Chefs aren’t immune from academic standards. To be a good cook, you have to know science, math, reading and more. Culinary math isn’t necessarily like algebra, but it will take knowledge about ratios, decimals, fractions and percentages. You’ll have to be familiar with the metric system and English units of measurement.
The skills most people learn in elementary school are important for chefs. If you’re making a recipe for 50 portions, but only want 25 or need to increase the portions to 100, you have to know how to convert that recipe. If you have an unusual number of guests, it might get even trickier. Most recipes are written for 25, 50 and 100 guests. What do you do when you have 135 guests?
Knowing how to scale recipes may take converting ounces to pounds or calculating gallons from cups. There may even be times when you need to convert liters to quarts or grams to ounces. Metric measurements may not be common in the United States, but the rest of the world uses them.
Baker’s math involves weight and ratios. Instead of using a specific recipe, a baker may be given a percentage. For example, a yeast-dough formula may say flour, 100%, water 35%, milk 35%, fresh yeast 4% and salt 2%. It sounds complicated, but it’s a common language for bakers. Every ingredient is weighed, which lets bakers be more precise. Bakers are quickly able to scale a recipe. Although baker’s math can seem intimidating, once you understand that the weight of the flour determines the amount of the rest of the ingredients, it’s pretty easy.
Bakers also need to understand ratios. Pie dough consists of 3 parts flour, 2 parts butter and 1 part water. Just weigh out 3 pounds of flour, use 2 pounds of butter and 1 pound of water. Who needs recipes when you have ratios? Of course, you can mix in additions, such as salt and cheddar cheese if you’re making an apple pie. But once you understand the basic formula, you can scale a recipe to make as much or little as you need.
How Do Chefs Use Math in Their Cooking?
Recipe measurements might be one of the most obvious ways that chefs use math, but that only touches the surface. Food that comes into the restaurant often has trimmings that may not be usable in regular recipes. For example, a beef tenderloin only has about 59% edible portions. At over $10 per pound, you can’t waste the 41% that won’t make it to the table as a steak. Good chefs repurpose usable trimmings to reduce food costs. Creative chefs find ways to use trim and leftovers to lower costs for waste removal.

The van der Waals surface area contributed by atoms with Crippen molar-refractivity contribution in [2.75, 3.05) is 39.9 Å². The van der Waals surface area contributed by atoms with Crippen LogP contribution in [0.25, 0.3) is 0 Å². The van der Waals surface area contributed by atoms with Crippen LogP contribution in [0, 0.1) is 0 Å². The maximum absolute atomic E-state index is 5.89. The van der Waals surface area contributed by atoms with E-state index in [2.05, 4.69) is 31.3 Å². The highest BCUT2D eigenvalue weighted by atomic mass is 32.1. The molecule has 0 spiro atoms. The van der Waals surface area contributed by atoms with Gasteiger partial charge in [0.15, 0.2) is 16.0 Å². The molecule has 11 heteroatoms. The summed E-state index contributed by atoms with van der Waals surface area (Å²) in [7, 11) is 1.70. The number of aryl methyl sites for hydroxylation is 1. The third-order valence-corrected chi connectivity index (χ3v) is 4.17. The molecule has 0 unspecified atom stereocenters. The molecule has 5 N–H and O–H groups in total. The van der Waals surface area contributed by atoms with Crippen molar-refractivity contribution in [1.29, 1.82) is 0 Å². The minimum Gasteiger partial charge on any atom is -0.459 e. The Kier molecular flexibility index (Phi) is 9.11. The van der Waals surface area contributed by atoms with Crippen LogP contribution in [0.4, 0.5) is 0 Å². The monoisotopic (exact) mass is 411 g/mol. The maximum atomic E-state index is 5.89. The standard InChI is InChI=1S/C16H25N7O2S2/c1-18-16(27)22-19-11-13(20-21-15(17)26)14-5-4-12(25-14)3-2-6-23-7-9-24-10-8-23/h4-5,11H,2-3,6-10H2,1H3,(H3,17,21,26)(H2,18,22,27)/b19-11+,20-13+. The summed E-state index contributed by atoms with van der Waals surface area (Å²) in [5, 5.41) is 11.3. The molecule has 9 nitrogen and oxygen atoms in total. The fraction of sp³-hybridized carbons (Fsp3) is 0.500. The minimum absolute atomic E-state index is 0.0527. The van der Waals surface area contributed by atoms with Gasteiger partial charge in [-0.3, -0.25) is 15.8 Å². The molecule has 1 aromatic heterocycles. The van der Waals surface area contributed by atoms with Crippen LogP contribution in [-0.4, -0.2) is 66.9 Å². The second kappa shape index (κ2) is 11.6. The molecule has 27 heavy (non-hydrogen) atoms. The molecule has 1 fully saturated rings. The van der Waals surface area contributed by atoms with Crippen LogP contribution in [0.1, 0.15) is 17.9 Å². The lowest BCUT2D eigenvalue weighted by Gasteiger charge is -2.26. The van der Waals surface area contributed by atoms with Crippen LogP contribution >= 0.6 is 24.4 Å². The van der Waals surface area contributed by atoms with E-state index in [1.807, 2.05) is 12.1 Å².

Some chefs are responsible for creating meals that are healthy and must count calories and nutrition. It’s just basic division and multiplication, but it can be complicated when you have a full recipe of a sauce, but only use two or three tablespoons for a dish.
Chefs also have to be able to calculate how much food is required for a party of 50, 100, or more guests. How much tea and coffee will they drink? The figure might be different for a brunch than it would for an evening dinner.
How many servers are required to serve 50 or 100 guests? Hire too many and it eats into your profits. Hire too few and you upset the host. Calculating these items isn’t a guessing game. The industry has standards that can help you know exactly how many people you’ll need and at what cost you need to charge to keep your business successful.
Don’t Forget the Business Side
Chefs who cook for their friends and family aren’t as concerned about the business side of cooking, but if you want to make a career of cooking, you have to know business math. How can you determine what to price an entrée for to make money? How will you know if you’re making a profit and what your margins are without math to calculate the food and labor costs? You’ll need math to track inventory and create new orders.
Math skills will tell you if an investment is a good decision. You can calculate and understand different interest rates. You may not actually have to calculate payroll, but when you look at the numbers, you should be able to understand how payroll is done. Maintaining enough staff to prepare and serve food while keeping payroll costs at a minimum isn’t a guessing game. You can use math to calculate these things.
Think You Have What It Takes to Be a Chef?
A career as a chef or baker can be one of the most rewarding professions. You’ll need a solid education that teaches advanced cooking techniques and incorporates culinary math to be successful. If you’re looking to take your love of food to the next level, contact Oregon Culinary Institute today to learn more about our culinary programs.